Let’s talk real estate: fixed rates and variable rates

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The Differences Between a Fixed and Variable Mortgage Rate Explained

By Joseph Marovitch

March 10, 2022

I am often asked what is the difference between a fixed mortgage rate and one variable mortgage rate? Variable mortgage rates seem to be lower, so why shouldn’t I take variable instead?

A fixed mortgage rate is an interest rate that can be reserved by the buyer up to three months before the purchase as part of a pre-approval. For example, if a potential buyer is pre-approved for a 5-year fixed rate mortgage at 2.65% on January 1 and buys a property on February 25 when current rates have increased to 3.05%, the pre -approval guarantees the buyer the pre-approved rate of 2.65% for 5 years, even if the current rate continues to increase. The downside is that fixed mortgage rates are generally higher than variable rates, but they are fixed and will not increase as rates go up.

Typically, in good times with a booming economy, interest rates rise and a fixed rate mortgage is usually a better option.

A variable mortgage rate is usually a lower rate. Buyers like variable rates because, in the short term, the interest rate is lower. However, variable rates are variable, which means that the variable rate rises and falls with the rise and fall of Bank of Canada rates. The rate a buyer may have now is 2.50%, but tomorrow it may be 2.80% or 3%. Rates can also go down, as can the buyer’s interest rate, but more often than not rates go up.

Currently, rates have been historically low for the past two years amid the pandemic. However, with the lifting of restrictions and rising inflation, rates are expected to rise. This situation would be a good reason to lock in a lower fixed rate now in anticipation of the expected rise in interest rates.

Variable rates are also usually shorter term, like 1, 2 or 3 years. If a short-term mortgage is required due to circumstances such as a possible move or life change, a variable rate may be more appropriate. Additionally, situations such as wars i.e. Russia/Ukraine, a possible 6th wave of COVID-19 or other natural or man-made disasters are also times when, with uncertain savings, a variable rate may be a better solution.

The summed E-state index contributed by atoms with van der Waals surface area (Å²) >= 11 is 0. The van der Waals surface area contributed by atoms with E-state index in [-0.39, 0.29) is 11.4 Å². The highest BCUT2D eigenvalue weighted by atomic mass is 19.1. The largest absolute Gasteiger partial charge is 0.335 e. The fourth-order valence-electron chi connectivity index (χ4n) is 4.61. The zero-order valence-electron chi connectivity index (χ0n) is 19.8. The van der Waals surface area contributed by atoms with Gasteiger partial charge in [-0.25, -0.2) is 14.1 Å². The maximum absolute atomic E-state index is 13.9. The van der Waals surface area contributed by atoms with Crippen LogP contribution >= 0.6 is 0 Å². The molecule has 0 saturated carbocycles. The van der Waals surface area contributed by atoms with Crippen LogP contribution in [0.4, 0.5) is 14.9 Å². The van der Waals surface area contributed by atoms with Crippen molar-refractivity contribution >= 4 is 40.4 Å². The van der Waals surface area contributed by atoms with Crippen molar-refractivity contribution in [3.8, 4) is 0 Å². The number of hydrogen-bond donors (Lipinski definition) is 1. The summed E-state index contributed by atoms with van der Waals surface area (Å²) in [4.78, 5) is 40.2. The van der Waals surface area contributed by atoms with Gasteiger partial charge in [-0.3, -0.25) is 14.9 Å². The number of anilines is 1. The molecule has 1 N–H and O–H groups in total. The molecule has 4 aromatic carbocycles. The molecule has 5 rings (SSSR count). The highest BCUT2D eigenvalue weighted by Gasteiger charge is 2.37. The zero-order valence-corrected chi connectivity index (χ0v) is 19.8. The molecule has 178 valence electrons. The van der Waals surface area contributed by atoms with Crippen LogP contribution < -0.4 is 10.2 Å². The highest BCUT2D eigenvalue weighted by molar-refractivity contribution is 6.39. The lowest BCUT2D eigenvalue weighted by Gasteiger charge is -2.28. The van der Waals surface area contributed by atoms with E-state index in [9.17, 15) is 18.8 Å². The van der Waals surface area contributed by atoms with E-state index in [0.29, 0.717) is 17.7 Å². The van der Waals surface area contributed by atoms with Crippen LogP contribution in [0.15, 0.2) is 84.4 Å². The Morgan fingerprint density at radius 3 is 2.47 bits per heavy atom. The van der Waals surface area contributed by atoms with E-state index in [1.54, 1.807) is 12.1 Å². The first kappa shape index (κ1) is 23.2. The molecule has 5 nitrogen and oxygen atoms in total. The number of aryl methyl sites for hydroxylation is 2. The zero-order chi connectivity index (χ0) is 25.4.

“If a short-term mortgage is required due to circumstances such as a possible move or life change, a variable rate may be more appropriate.”

Typically, in good times with a booming economy, interest rates rise and a fixed rate mortgage is usually a better option.

I offered a general understanding of fixed and variable rates. There is a lot more to this. If you have any questions, do not hesitate to contact me. I can provide you with further information or refer you to experienced mortgage professionals.

If you have any questions or comments, please refer to the comments section at the bottom of the page. Also, to view past articles, Click here.

Next post: Review the upcoming amendments to the Real Estate Brokerage Act that will come into force on June 10, 2022 – dual representation restrictions for brokers


Market state

Across Canada, from Calgary to Toronto, registrations increased in February, according to a newly published article RBC Report. However, this does not seem to be the case in Quebec, according to the Professional Association of Quebec Real Estate Brokers (QPREB).

A month of increased listings across Canada is not yet a trend, but it is a good indicator. According to the RBC report, the increase in listings may be the result of sellers wanting to sell ahead of the expected increase in interest rates, which will likely lead to less competition among buyers and favor a buyer’s market. Another reason for more listings across Canada is the lifting of COVID-19 restrictions and a re-emerging economy.

“Montreal appears to have increased listings according to Centris results, however, far from the increase seen outside the province… Regardless, demand in Quebec is still high and inventory is still low . The result is a continuous increase in prices.

Montreal appears to have increased its enrollment according to Centris results, however, far from the increase seen outside the province. This may be due to the concentration of real estate in the city where available land is limited for new developments. Be that as it may, demand in Quebec is still high and inventories still low. The result is a continuous increase in prices.
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Other articles by Joseph Marovitch


Joseph Marovitch - WestmountMag.ca

Joseph Marovitch has worked in the service industry for over 30 years. His first career was working with families in and around Westmount, hosting children ages 6 to 16 as the owner and director of Camp Maromac, a sports and arts summer camp established in 1968. Using the same strengths for caring for families, such as reliability, integrity, honesty and a deep sense of protecting the interests of those for whom he is responsible, Joseph applies this to his current career as a real estate broker. If you have any questions, do not hesitate to contact Joseph Marovitch at 514 825-8771, or [email protected]


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